tv Atlantic Council Examines Public Opinion in Iran CSPAN July 31, 2017 8:01am-9:31am EDT
one of the things we do at the atlantic council is u.s. foreign policy with iran and with the obama administration trading sanctions relief with the nuclear program. that the trump administration that the deal has come in doubt to do the necessary or the of minimum to continue the nuclear agreement. to put those sanctions and president trump has expressed happiness with of recommendations of the top advisers to certify that
iran is complying with the nuclear deal. id even suggested in with those necessary certifications. . . the the but the administration has put new sanctions on various iranian individuals and entities. congress has just passed some new sanctions connected mostly to iran's missile program, and president trump has expressed
unhappiness with the recommendations of the top advisers, that he must continue to certify that iran is complying with the nuclear deal. he is also veteran of the u.s. intelligence committee and national intelligence officers for the u.s.-asia. if i could ask you all to please silence your cell phones espec especially because this is on c-span. and feel free to tweet at #aciran. with that, invite ibrahim to come on up. >> okay, so thank you, barbara, for that.
basically going to talk about two polls that we conducted. one before the election and one after it. a lot of the other material i'm going to be presenting is basically based on these two polls and previous polls that university of maryland has conducted in iran over the past decade. now, the main questions that i want to explore today is basically two questions. one is, what is the meaning of rouhani's re-election. and the second is what do most iranians expect rouhani to do domestically, regional and internationally. the topic, the surveys, covered a wide-range of topics. if you look at the material that's been published, you can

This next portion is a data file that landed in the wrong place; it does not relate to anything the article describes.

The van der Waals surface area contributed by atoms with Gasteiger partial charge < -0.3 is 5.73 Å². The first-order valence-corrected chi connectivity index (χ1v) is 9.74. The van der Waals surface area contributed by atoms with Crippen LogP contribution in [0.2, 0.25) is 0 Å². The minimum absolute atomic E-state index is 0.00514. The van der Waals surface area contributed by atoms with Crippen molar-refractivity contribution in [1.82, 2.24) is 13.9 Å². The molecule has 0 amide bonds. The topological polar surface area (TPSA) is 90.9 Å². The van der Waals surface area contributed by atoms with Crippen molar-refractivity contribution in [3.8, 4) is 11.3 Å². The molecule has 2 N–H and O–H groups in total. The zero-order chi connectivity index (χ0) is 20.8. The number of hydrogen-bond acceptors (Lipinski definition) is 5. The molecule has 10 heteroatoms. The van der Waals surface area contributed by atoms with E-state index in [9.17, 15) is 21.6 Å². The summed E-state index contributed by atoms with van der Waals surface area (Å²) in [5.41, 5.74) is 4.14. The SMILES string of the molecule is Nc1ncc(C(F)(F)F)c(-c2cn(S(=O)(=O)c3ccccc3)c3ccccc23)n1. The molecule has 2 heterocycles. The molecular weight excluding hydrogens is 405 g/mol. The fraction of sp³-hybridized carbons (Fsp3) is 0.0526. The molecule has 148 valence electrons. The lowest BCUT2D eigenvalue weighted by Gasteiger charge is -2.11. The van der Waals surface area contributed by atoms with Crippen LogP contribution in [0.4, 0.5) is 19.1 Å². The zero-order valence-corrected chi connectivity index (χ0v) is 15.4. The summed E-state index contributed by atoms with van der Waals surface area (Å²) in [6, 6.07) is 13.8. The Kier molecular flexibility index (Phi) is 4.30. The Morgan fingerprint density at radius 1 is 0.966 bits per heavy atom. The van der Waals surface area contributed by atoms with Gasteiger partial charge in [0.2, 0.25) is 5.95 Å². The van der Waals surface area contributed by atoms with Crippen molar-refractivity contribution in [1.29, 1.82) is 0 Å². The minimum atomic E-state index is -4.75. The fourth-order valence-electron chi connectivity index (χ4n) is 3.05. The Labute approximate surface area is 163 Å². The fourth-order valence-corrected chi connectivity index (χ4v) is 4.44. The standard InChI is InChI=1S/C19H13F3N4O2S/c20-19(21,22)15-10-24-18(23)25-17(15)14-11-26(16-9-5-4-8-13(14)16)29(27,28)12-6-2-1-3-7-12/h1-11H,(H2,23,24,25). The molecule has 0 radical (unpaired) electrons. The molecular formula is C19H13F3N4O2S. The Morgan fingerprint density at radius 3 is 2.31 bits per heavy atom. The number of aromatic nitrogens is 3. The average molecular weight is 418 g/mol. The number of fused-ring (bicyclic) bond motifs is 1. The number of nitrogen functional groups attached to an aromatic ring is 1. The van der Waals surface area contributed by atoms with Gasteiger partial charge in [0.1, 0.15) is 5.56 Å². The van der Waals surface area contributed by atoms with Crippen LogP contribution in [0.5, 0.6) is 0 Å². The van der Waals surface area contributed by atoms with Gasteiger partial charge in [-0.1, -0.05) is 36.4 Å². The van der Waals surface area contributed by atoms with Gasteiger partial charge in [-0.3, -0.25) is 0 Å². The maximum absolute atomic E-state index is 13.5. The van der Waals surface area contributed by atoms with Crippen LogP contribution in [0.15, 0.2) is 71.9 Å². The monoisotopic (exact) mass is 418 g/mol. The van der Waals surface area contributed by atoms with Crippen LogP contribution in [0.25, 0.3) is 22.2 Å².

see the whole result. in this presentation, i will limit myself to those two maybein questions while covering these issues as well. the polls that, the two polls that were conducted, one of them was conducted about a week before the election. so we'll see some data showing people's attitudes towards the candidate, towards various issues iran is facing. and the other one we did, about a month after the election and 11 days after the terror attacks in tehran. when you see the june data, be mindful this data was collected about a week after the terror attacks in tehran and that's very important. the margin for error for all of them is basically 3.1%. when we talk about the meaning of rouhani's election, there's
been a lot of analysis here in in iran about what does his re-election mean. does it signify that people want to continue with rouhani's policies? are they looking at rouhani as an agent of change? these are the questions that we try to explore in our poll. one of the questions we asked was an open-ended question without providing respondents any option. so they would speak basically their mind. what do you think was the main message and meaning of rouhani's re-election. in response to this question, we see there is no consensus among the iranians. they're basically polled all over the place.
11% say it shows that people are satisfied with his performance. you know, another 11% say it shows that people want him to complete his unfinished tasks and you can look down the list, but i think what is important is first of all, 25% or 26% cannot say what is means and the other one is we see no general consensus. but then we ask respondents, we provide them a set of meanings and ask them whether they agree that those meanings or not. so we -- and these are the list of stuff we told them. and what you see is that people generally agree that ro has beeny's re-election does mean people approve of his foreign policy, approve the jcpoa and to some lesser extent approve of rouhani's economic policies. but then when you say the other
stuff, the deal with the divide basically as we sometimes hear about. we see that there is no general agreement when it comes to people saying it means that people want religion to play a lesser role or they want the ragc to stop testing missiles. what is interesting and this is one of the findings that really surprised me. is that the notion that rouhani's re-election means that people want religious to play a lesser role. people who voted for rouhani are more likely to voice their opposition to this notion than people who voted for rahisi. who want to represent rouhani voters as people who might want something else for the country. so what do people demand then?